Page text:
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Just how good can a portable DAP be?

post #1 of 21
Thread Starter 
I've noticed some DAPs go from $1000-$2,000. My question is just how good are expensive DAPs? What kind of headphones would be used with a $1000 or $2000 DAP?
post #2 of 21
The DX100 AK100 & C4 Pro are expensive DAPs . Any DAP in this price range will be geared towards being able to run large headphones like the Sennheiser HD800 without needing any more amping.
They need to be listened by you first to see whether you can either tell or justify the difference in sound quality with the IEMs or headphones that you have
post #3 of 21
Thread Starter 
What kind of headphones could a good $200-$300 DAP power? Maybe something along the lines of the Sennheiser HD600?
post #4 of 21
Wouldn't have thought so, unless others have come across one? You'd need to amp something like that to use an HD600 without straining it
post #5 of 21

Actually a lot of the 'audiophile' DAPs out now have much more powerful amp sections than typical mainstream players.  My Studio V3 is 'class A' inside, and has no problems with either the HD600 or Beyer DT880s.  I think the Fiio X3 / X5 etc are also designed around the amp sections from their E17 which also has enough power to drive the HD600 without extra amping.

 

Note that the DAPs I've just mentioned are in the $250-$500 range ......

post #6 of 21
Thread Starter 
Interesting. I didn't know about these kind of DAP's...I never would have thought high-end headphones could be driven by a little device..a portable one too.
post #7 of 21
Yep there are plenty of players out there that can get rid of the clutter of cd player amplifier dac and speakers.
For most of us it'll be an addition a day add to the clutter. Consumerism. ......
post #8 of 21
Thread Starter 
Is there a downside to these type of players? Compared to a regular setup and amp?
post #9 of 21
I can't think of one offhand. You upload the music onto the dap plug in your headphones and you're away. And you can also do the same thing when you're on the bus or on your hols or out for a run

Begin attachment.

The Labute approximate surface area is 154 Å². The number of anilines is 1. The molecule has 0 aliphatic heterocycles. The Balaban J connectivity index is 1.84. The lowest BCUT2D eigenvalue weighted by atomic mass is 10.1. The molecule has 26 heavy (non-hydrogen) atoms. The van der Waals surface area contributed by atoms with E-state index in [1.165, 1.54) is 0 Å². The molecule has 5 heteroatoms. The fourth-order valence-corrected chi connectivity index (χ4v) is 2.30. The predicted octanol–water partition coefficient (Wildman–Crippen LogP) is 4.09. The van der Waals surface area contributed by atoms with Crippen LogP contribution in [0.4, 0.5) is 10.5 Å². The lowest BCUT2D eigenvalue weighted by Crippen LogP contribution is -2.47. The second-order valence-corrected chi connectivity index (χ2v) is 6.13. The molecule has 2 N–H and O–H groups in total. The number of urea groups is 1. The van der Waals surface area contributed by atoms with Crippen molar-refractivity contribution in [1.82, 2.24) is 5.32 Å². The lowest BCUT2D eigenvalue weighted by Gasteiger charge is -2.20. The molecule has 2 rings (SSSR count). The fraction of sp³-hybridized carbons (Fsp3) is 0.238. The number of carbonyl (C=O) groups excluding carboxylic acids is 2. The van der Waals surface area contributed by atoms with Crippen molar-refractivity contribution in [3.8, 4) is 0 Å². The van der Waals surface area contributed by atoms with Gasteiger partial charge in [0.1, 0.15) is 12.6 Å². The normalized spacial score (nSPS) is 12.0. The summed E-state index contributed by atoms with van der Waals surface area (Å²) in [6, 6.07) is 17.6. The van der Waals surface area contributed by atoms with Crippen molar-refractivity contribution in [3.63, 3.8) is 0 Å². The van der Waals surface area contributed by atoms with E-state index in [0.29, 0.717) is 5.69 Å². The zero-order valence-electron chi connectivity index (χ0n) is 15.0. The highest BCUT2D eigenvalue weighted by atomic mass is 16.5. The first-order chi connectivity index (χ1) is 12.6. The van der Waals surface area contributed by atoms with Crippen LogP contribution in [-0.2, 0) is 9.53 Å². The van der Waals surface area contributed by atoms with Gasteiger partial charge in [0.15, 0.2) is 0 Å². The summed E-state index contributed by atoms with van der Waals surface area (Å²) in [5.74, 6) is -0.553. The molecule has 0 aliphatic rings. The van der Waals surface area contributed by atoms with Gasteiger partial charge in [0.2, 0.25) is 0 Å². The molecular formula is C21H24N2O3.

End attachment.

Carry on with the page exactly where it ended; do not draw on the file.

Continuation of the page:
post #10 of 21
Quote:
Originally Posted by willitblend View Post

Is there a downside to these type of players? Compared to a regular setup and amp?

 

Most of the time the UI isn't as fully featured or as user friendly as the excellent UI found in the Apple eco-system.

post #11 of 21
Quote:
Originally Posted by Brooko View Post
 

 

Most of the time the UI isn't as fully featured or as user friendly as the excellent UI found in the Apple eco-system.

On top of that the C4 and DX100 are quite bulky, and well like you questioned are more expensive. Also poor battery on top of that the DX100 does not use USB for charging which sucks for car trips or using it at school.

 

I guess personally I always feel like my DX100 has soo many advantage over ipods such as a much better DAC section, much better internal amp, 64gb external memory+ expandable micro SD, line out, 1/4" jack and 1/8" jack, line out, optical, and coaxial. 

post #12 of 21

And usually there are quite a number of bugs in the firmware in the early release :)

 

Cons:

UI not as friendly/fluid as mainstream

Shorter battery life

Bugs bugs bugs

post #13 of 21

If you can live with smaller amounts of memory (64GB or less), another route is an old iPod Touch and a DAC/amp that works with Apple devices.  Apple sells a refurbished iPod Touch w/ 64GB memory for $300 currently, and if you stack that with a high-end DAC/amp like the Centrance M8 or the CypherLabs Theorem 720, you are at the low-end of these high-end DAPs.  You have two devices to charge, and the setup is bulkier, but the sound can be fantastic.  

post #14 of 21
Quote:
Originally Posted by jazzman7 View Post
 

If you can live with smaller amounts of memory (64GB or less), another route is an old iPod Touch and a DAC/amp that works with Apple devices.  Apple sells a refurbished iPod Touch w/ 64GB memory for $300 currently, and if you stack that with a high-end DAC/amp like the Centrance M8 or the CypherLabs Theorem 720, you are at the low-end of these high-end DAPs.  You have two devices to charge, and the setup is bulkier, but the sound can be fantastic.  

 

Similarly you can do this with Android phones also (with more ubiquitous USB DAC support, larger storage capacities via storage expansion, and easier 24-bit output if that is desired).

 

Another option is to use a wireless storage device with either iOS or Android devices in order to have greater storage (obvious disadvantage being adding another device into the mix).

post #15 of 21
Thread Starter 
With a $600 budget would you think it would be better to get a $200 pair of cans and a $400 amp or $300 cans and a $300 amp to for iPod use?
I would think more expensive amp right?
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